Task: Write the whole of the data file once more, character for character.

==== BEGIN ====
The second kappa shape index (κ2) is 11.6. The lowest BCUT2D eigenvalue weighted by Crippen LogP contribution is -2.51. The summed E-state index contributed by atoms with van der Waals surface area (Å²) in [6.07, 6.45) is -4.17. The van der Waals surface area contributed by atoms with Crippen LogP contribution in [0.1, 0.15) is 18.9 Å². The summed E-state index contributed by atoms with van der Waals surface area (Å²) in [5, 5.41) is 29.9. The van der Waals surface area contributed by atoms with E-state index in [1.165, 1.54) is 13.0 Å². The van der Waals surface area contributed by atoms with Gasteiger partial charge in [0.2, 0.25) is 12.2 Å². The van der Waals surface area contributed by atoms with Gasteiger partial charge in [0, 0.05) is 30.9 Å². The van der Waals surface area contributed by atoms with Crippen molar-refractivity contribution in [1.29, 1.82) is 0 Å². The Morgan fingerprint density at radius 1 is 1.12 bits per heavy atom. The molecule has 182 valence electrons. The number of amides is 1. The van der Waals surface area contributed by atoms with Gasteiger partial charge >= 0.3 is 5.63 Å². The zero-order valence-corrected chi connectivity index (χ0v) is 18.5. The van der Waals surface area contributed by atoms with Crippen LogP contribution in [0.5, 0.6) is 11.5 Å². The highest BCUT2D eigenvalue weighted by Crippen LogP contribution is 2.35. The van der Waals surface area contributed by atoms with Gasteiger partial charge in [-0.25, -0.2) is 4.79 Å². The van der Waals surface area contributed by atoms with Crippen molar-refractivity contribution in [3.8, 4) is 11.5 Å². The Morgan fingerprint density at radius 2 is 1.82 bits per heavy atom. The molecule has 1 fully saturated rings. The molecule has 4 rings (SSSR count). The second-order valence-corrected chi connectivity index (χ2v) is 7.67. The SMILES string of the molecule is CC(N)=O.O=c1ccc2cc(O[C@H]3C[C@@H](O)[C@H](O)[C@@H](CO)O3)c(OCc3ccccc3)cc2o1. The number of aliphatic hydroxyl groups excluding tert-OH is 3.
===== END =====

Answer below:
The second kappa shape index (κ2) is 11.6. The lowest BCUT2D eigenvalue weighted by Crippen LogP contribution is -2.51. The summed E-state index contributed by atoms with van der Waals surface area (Å²) in [6.07, 6.45) is -4.17. The van der Waals surface area contributed by atoms with Crippen LogP contribution in [0.1, 0.15) is 18.9 Å². The summed E-state index contributed by atoms with van der Waals surface area (Å²) in [5, 5.41) is 29.9. The van der Waals surface area contributed by atoms with E-state index in [1.165, 1.54) is 13.0 Å². The van der Waals surface area contributed by atoms with Gasteiger partial charge in [0.2, 0.25) is 12.2 Å². The van der Waals surface area contributed by atoms with Gasteiger partial charge in [0, 0.05) is 30.9 Å². The van der Waals surface area contributed by atoms with Crippen molar-refractivity contribution in [1.29, 1.82) is 0 Å². The Morgan fingerprint density at radius 1 is 1.12 bits per heavy atom. The molecule has 182 valence electrons. The number of amides is 1. The van der Waals surface area contributed by atoms with Gasteiger partial charge >= 0.3 is 5.63 Å². The zero-order valence-corrected chi connectivity index (χ0v) is 18.5. The van der Waals surface area contributed by atoms with Crippen LogP contribution in [0.5, 0.6) is 11.5 Å². The highest BCUT2D eigenvalue weighted by Crippen LogP contribution is 2.35. The van der Waals surface area contributed by atoms with Gasteiger partial charge in [-0.25, -0.2) is 4.79 Å². The van der Waals surface area contributed by atoms with Crippen molar-refractivity contribution in [3.8, 4) is 11.5 Å². The Morgan fingerprint density at radius 2 is 1.82 bits per heavy atom. The molecule has 1 fully saturated rings. The molecule has 4 rings (SSSR count). The second-order valence-corrected chi connectivity index (χ2v) is 7.67. The SMILES string of the molecule is CC(N)=O.O=c1ccc2cc(O[C@H]3C[C@@H](O)[C@H](O)[C@@H](CO)O3)c(OCc3ccccc3)cc2o1. The number of aliphatic hydroxyl groups excluding tert-OH is 3.